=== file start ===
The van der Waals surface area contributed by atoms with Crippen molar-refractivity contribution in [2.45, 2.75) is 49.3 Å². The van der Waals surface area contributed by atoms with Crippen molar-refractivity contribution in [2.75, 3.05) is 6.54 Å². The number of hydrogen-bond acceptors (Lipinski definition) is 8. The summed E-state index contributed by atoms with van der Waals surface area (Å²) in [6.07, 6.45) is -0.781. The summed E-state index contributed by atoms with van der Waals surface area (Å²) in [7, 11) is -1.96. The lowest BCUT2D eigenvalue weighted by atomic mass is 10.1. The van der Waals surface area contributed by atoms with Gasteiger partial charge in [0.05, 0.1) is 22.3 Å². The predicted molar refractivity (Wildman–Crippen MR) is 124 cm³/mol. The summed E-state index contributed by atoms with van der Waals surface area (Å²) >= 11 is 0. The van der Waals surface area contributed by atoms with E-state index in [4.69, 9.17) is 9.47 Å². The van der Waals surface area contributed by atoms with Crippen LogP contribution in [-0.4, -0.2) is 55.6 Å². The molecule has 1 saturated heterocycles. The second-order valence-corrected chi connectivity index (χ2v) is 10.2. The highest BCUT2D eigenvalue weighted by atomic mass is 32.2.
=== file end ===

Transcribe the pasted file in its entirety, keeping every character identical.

The van der Waals surface area contributed by atoms with Crippen molar-refractivity contribution in [2.45, 2.75) is 49.3 Å². The van der Waals surface area contributed by atoms with Crippen molar-refractivity contribution in [2.75, 3.05) is 6.54 Å². The number of hydrogen-bond acceptors (Lipinski definition) is 8. The summed E-state index contributed by atoms with van der Waals surface area (Å²) in [6.07, 6.45) is -0.781. The summed E-state index contributed by atoms with van der Waals surface area (Å²) in [7, 11) is -1.96. The lowest BCUT2D eigenvalue weighted by atomic mass is 10.1. The van der Waals surface area contributed by atoms with Gasteiger partial charge in [0.05, 0.1) is 22.3 Å². The predicted molar refractivity (Wildman–Crippen MR) is 124 cm³/mol. The summed E-state index contributed by atoms with van der Waals surface area (Å²) >= 11 is 0. The van der Waals surface area contributed by atoms with E-state index in [4.69, 9.17) is 9.47 Å². The van der Waals surface area contributed by atoms with Crippen LogP contribution in [-0.4, -0.2) is 55.6 Å². The molecule has 1 saturated heterocycles. The second-order valence-corrected chi connectivity index (χ2v) is 10.2. The highest BCUT2D eigenvalue weighted by atomic mass is 32.2.